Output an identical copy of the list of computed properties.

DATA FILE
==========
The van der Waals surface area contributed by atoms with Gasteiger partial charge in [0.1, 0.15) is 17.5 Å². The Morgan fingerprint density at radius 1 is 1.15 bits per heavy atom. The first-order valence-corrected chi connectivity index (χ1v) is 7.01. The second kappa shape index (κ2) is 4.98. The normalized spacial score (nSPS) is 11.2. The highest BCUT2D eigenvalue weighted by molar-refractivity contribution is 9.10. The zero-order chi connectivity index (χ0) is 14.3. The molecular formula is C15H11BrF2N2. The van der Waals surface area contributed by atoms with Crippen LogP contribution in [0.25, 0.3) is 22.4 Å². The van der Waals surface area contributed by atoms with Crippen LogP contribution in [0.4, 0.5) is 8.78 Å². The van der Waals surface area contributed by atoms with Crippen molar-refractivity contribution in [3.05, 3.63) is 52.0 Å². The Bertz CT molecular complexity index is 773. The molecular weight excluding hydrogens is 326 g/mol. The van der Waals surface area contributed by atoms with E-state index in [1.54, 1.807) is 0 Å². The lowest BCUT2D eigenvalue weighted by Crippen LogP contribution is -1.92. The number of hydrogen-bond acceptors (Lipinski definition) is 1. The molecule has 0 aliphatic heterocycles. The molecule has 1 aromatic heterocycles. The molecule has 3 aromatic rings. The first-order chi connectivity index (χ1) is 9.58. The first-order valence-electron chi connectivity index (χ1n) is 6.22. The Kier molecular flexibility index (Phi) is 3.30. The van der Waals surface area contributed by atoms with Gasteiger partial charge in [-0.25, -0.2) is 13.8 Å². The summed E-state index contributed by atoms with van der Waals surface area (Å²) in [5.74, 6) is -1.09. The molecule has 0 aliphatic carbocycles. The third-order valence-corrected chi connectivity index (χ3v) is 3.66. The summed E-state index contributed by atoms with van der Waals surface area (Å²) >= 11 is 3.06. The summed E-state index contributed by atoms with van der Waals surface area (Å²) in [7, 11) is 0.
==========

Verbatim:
The van der Waals surface area contributed by atoms with Gasteiger partial charge in [0.1, 0.15) is 17.5 Å². The Morgan fingerprint density at radius 1 is 1.15 bits per heavy atom. The first-order valence-corrected chi connectivity index (χ1v) is 7.01. The second kappa shape index (κ2) is 4.98. The normalized spacial score (nSPS) is 11.2. The highest BCUT2D eigenvalue weighted by molar-refractivity contribution is 9.10. The zero-order chi connectivity index (χ0) is 14.3. The molecular formula is C15H11BrF2N2. The van der Waals surface area contributed by atoms with Crippen LogP contribution in [0.25, 0.3) is 22.4 Å². The van der Waals surface area contributed by atoms with Crippen LogP contribution in [0.4, 0.5) is 8.78 Å². The van der Waals surface area contributed by atoms with Crippen molar-refractivity contribution in [3.05, 3.63) is 52.0 Å². The Bertz CT molecular complexity index is 773. The molecular weight excluding hydrogens is 326 g/mol. The van der Waals surface area contributed by atoms with E-state index in [1.54, 1.807) is 0 Å². The lowest BCUT2D eigenvalue weighted by Crippen LogP contribution is -1.92. The number of hydrogen-bond acceptors (Lipinski definition) is 1. The molecule has 0 aliphatic heterocycles. The molecule has 1 aromatic heterocycles. The molecule has 3 aromatic rings. The first-order chi connectivity index (χ1) is 9.58. The first-order valence-electron chi connectivity index (χ1n) is 6.22. The Kier molecular flexibility index (Phi) is 3.30. The van der Waals surface area contributed by atoms with Gasteiger partial charge in [-0.25, -0.2) is 13.8 Å². The summed E-state index contributed by atoms with van der Waals surface area (Å²) in [5.74, 6) is -1.09. The molecule has 0 aliphatic carbocycles. The third-order valence-corrected chi connectivity index (χ3v) is 3.66. The summed E-state index contributed by atoms with van der Waals surface area (Å²) >= 11 is 3.06. The summed E-state index contributed by atoms with van der Waals surface area (Å²) in [7, 11) is 0.